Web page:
just right-censored
    fredrichards72
    @fredrichards72
    even though I have a mix of unobserved deaths and births?
    Cameron Davidson-Pilon
    @CamDavidsonPilon

    it took me a while to see how it was right-censored. But once I considered that the goal is to measure durations, it became more clear.

    Yea, like consider someone in that acquired group. You know that their duration is atleast 495 days,(now - jan 2018), and certainly more. Thus we have a lower bound on their duration -> right censoring

    fredrichards72
    @fredrichards72
    ahh...that makes sense...
    thanks so much
    Sachin Abeywardana
    @sachinruk
    Hi everyone, just wondering if anyone can answer this SO question here: https://stackoverflow.com/questions/56126057/predicting-survival-probability-at-current-time
    Bojan Kostic
    @bkos
    @CamDavidsonPilon I was wondering, in general, what is the effect of censorship on estimation? durations and observed are basically passed to any fit method, but it's not clear from the provided equations how they are used? Even for the simplest KM estimator, where n is the number of subjects at risk and d is the number of death events (assuming observed death?), so what about censored observations? Thanks!
    Cameron Davidson-Pilon
    @CamDavidsonPilon

    Hi @bkos, good question. Generally, censorship makes estimation harder, as we loose information. It might be not obvious from the KM equations, but it affects the denominator $n_i$ - the number of subjects at risk. A censored individual may not be present in this count.

    For parametric models, check out section 2 of this article: https://cran.r-project.org/web/packages/flexsurv/vignettes/flexsurv.pdf

    Sachin Abeywardana
    @sachinruk
    Thanks for answering my previous question.
    I am trying to recreate fitting the WeibullAFTFitter in pytorch by writing my own loss function. I am trying to follow the tutorial here in pymc3 but I think that is rather different to the weibull AFT model mentioned in lifelines. Is there some tutorial that I can look to try and implement the lifelines model myself?
    If I do manage to use a loss function, it opens up the possibility to use deep learning models instead of linear models, which would be an advantage.
    Sachin Abeywardana
    @sachinruk
    If it helps when I assumed that time = beta * x + e where e was gumbel distributed, I ended up with this loss function:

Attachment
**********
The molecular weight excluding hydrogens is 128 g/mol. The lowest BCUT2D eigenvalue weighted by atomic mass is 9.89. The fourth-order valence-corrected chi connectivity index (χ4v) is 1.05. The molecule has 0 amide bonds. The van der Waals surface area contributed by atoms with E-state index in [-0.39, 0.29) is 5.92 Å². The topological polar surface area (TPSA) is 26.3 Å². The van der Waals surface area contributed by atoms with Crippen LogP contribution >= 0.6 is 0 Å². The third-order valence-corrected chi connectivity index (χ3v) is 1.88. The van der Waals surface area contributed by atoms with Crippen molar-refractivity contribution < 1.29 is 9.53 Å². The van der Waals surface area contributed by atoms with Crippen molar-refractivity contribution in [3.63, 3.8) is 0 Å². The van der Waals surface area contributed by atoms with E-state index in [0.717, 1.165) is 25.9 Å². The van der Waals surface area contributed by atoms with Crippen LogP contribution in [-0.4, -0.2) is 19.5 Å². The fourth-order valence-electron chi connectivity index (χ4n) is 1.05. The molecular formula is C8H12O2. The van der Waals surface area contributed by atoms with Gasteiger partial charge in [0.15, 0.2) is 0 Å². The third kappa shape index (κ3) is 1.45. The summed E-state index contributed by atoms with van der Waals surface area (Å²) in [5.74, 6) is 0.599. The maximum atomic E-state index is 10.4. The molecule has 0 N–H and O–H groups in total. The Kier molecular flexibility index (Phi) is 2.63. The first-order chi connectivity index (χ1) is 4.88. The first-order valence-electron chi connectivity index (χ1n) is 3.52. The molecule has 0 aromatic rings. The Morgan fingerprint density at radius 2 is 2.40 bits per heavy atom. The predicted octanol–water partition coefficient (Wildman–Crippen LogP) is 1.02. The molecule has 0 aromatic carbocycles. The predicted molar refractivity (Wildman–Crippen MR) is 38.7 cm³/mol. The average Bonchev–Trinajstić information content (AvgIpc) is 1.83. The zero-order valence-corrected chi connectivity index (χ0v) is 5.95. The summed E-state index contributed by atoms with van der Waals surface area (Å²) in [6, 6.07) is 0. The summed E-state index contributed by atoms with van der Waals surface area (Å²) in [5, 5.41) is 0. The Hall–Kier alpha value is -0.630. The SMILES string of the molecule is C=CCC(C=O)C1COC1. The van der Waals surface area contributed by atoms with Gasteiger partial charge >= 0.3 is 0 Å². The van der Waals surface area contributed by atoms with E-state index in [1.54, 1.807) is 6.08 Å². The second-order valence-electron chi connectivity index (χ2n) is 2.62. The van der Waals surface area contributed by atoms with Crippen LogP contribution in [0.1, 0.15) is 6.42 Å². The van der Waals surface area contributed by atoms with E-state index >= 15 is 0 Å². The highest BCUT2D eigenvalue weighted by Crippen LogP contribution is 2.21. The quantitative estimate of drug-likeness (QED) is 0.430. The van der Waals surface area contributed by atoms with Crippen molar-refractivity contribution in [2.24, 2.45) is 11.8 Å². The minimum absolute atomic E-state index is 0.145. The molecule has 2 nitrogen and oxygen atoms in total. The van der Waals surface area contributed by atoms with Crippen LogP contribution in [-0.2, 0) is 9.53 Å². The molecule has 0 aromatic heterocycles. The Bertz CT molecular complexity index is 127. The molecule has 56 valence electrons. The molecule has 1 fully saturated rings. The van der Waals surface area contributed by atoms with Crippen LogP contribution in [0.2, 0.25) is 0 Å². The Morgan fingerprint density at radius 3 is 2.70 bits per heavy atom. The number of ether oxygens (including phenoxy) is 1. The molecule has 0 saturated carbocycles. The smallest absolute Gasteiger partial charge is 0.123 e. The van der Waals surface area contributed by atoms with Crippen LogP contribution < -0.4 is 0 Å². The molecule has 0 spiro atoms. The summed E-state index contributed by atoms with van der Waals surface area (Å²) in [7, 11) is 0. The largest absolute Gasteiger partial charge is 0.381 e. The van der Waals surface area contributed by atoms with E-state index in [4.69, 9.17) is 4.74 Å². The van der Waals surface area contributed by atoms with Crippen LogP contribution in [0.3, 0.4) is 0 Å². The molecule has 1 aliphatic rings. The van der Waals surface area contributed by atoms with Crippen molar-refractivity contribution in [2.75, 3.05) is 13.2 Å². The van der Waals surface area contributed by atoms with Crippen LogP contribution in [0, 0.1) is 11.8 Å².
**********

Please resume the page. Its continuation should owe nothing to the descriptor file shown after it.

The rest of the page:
def gumbel_sa_loss(y_pred, targ):
        failed = targ[...,:1]
    
        e = y_pred - targ[...,1:]
        exp_e = torch.exp(e)
        failed_loss = failed * (exp_e - e) 
        censored_loss = - (1 - failed) * torch.log(1 - torch.exp(-exp_e))
        log_lik = failed_loss + censored_loss
        return log_lik.mean()
    Im fairly sure though that weibullAFT models are attempting to do something else to model the time to begin with.
    Cameron Davidson-Pilon
    @CamDavidsonPilon

    You'll need to implement the likelihood in pytorch, and I think a good summary of parametric survival likelihoods is in section 2 of this article: https://cran.r-project.org/web/packages/flexsurv/vignettes/flexsurv.pdf

    For AFT models, note that it's log(time) = beta * x + e (the log is important)

    Cameron Davidson-Pilon
    @CamDavidsonPilon
    :wave: minor lifelines release, v0.21.2 is available. Changelog: https://github.com/CamDavidsonPilon/lifelines/releases/tag/v0.21.2
    Sachin Abeywardana
    @sachinruk
    Can someone take a look at my question here: https://stackoverflow.com/questions/56214952/upper-limit-on-duration-for-survival-analysis. Sorry for asking so many questions.
    Cameron Davidson-Pilon
    @CamDavidsonPilon
    @sachinruk, are you able to share the final dataset with me, privately? I'm at cam.davidson.pilon@gmail.com. Datasets that cause problems are a good motivation for internal improvements
    Dan Guim
    @dcguim

    Hello All,

    I would like to ask for some help getting started to lifelines, there was simple tasks I could not found an direct way of doing, I am particularly interested on Cox models.

    1) I was not able to find a way to retrieve the hazards at time t and the survival at time t, for a Cox PH model, I only get the information about the baselines and the coefficients (which are for some reason called "hazards_"). Of course I could generate the hazards and the survival, with this information but it would be nice to do it directly. If it is not my fault of not being able to find this direct way, I would gladly contribute to lifelines.

    2) How does one generate the adjusted (considering the covariates) survival curves for PH Cox model, for the data used to fit the model, before I do any prediction, apparently now there is only support for plotting the baseline survival function.

    Dan Guim
    @dcguim
    from math import exp
    def hazard( phdata, coef, baseline, i, t ):
        cov = phdata.iloc[i].drop(labels=['censored?, 'eventdate'])
        base = baseline.at[float(t),'baseline hazard']
        haz= base*exp(cov.dot(coef))
        return haz
    this is what I meant by the hazard at t, for instance. I could not find where it was implemented, is this equivalent to the predict_partial_hazard(X)?
    Thanks
    Cameron Davidson-Pilon
    @CamDavidsonPilon
    You can view how to terms "parital", "log-partial", etc. relate using this formula: https://lifelines.readthedocs.io/en/latest/Survival%20Regression.html#cox-s-proportional-hazard-model